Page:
Why Some Marriages Cannot Withstand Retirement

In recent years, a new trend known as “gray divorce” has swept through the United States. Gray divorce refers to the phenomenon of couples over the age of 50 opting to get divorced. In 2010, approximately 25 percent of people working through divorces were age 50 or older. In 1990, that demographic represented only 10 percent.

Why are so many older couples divorcing? In part, it is because Baby Boomers, for many years the largest segment of the United States’ population, are entering retirement age and continuing to divorce at the rate at which they divorced during the 1970s and 1980s. Baby Boomers were the first generation in the United States to embrace divorce and largely eliminate the associated stigma.

The retirement of one or both partners presents unique challenges to couples that often test the strength of their marriages. After years, possibly even decades of working 40 or more hours each week, newly-retired individuals often find themselves with more free time than they know how to use. With the children grown and gone, possibly even bringing grandchildren into the picture, individuals often find themselves facing their golden years without knowing how to relate to their partners.

Couples Often Have Very Different Expectations for Retirement

For example, a wife might expect her husband to take on more work around the house after he retires. When he instead chooses to focus on his hobbies while she continues to work around the house alone, she might feel resentful. This can lead to increased tension between spouses. In other cases, each partner might have different plans for their retirement – one might have envisioned traveling the world while the other imagined a life of leisure sitting beside the neighborhood pool. When couples do not communicate their expectations, arguments can arise.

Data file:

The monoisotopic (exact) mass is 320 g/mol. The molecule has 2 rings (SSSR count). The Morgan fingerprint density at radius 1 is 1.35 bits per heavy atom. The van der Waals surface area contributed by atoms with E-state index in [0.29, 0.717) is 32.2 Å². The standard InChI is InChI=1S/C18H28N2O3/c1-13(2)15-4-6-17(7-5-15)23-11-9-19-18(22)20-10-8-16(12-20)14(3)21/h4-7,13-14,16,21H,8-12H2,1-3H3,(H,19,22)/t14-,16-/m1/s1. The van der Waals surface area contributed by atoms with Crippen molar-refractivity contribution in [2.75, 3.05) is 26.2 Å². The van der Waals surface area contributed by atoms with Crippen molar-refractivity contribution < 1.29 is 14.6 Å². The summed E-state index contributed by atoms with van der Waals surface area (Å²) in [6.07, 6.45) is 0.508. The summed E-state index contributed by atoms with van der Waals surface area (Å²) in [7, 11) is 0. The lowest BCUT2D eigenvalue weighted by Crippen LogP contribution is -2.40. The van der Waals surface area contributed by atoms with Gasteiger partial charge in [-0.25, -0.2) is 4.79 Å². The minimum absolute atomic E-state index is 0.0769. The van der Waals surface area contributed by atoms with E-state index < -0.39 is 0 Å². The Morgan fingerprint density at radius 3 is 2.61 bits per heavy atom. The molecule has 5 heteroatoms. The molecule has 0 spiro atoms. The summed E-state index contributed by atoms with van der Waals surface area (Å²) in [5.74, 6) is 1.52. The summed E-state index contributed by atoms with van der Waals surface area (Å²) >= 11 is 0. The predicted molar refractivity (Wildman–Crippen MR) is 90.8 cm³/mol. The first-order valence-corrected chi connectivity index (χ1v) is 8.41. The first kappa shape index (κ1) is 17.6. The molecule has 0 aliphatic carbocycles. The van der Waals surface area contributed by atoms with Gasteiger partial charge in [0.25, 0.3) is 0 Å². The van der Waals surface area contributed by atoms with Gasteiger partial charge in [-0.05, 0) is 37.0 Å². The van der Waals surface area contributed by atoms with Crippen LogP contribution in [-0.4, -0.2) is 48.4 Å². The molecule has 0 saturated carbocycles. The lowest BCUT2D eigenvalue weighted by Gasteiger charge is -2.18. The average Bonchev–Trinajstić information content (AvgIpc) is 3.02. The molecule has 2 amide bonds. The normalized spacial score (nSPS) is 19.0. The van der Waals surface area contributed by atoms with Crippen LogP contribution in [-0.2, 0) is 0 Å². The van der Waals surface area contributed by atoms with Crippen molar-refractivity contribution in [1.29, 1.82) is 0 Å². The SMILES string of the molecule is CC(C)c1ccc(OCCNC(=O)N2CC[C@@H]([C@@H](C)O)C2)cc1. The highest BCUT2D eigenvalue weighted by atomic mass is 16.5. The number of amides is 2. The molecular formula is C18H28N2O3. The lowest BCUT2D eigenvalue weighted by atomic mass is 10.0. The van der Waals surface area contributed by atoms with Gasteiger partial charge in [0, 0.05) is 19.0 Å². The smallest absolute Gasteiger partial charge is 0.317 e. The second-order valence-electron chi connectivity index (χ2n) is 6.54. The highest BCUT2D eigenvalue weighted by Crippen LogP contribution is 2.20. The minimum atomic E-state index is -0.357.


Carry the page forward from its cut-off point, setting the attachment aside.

A Lack of Outside Interests

Individuals who spend their careers fully immersed in their work may find themselves unable to cope with retirement. Removing the workplace can, in many cases, mean removing virtually all of an individual’s close contacts and even his or her sense of purpose. Without these things in place, a retired individual might become overly clingy to his or her spouse or depressed.

Relationship Problems May Become Magnified

When both spouses have jobs and childcare duties to attend to, interpersonal problems can be easily pushed out of the foreground. It is easy to ignore marital dissatisfaction when you spend the majority of your time in the office or ferrying children to various activities. Many couples find that problems they did not realize existed become visible after retirement, sometimes to the point of irreparably damaging the marriage beyond.

Orland Park Divorce Attorneys

If you find that your marriage can not survive your or your partner’s retirement, you may wish to consider divorce. Although it may seem unthinkable, in many cases, a marriage has deteriorated beyond repair. Contact an experienced Will County divorce attorney at 708-518-8200 to schedule your initial legal consultation with our firm to discuss your options, your rights, and how the divorce process works.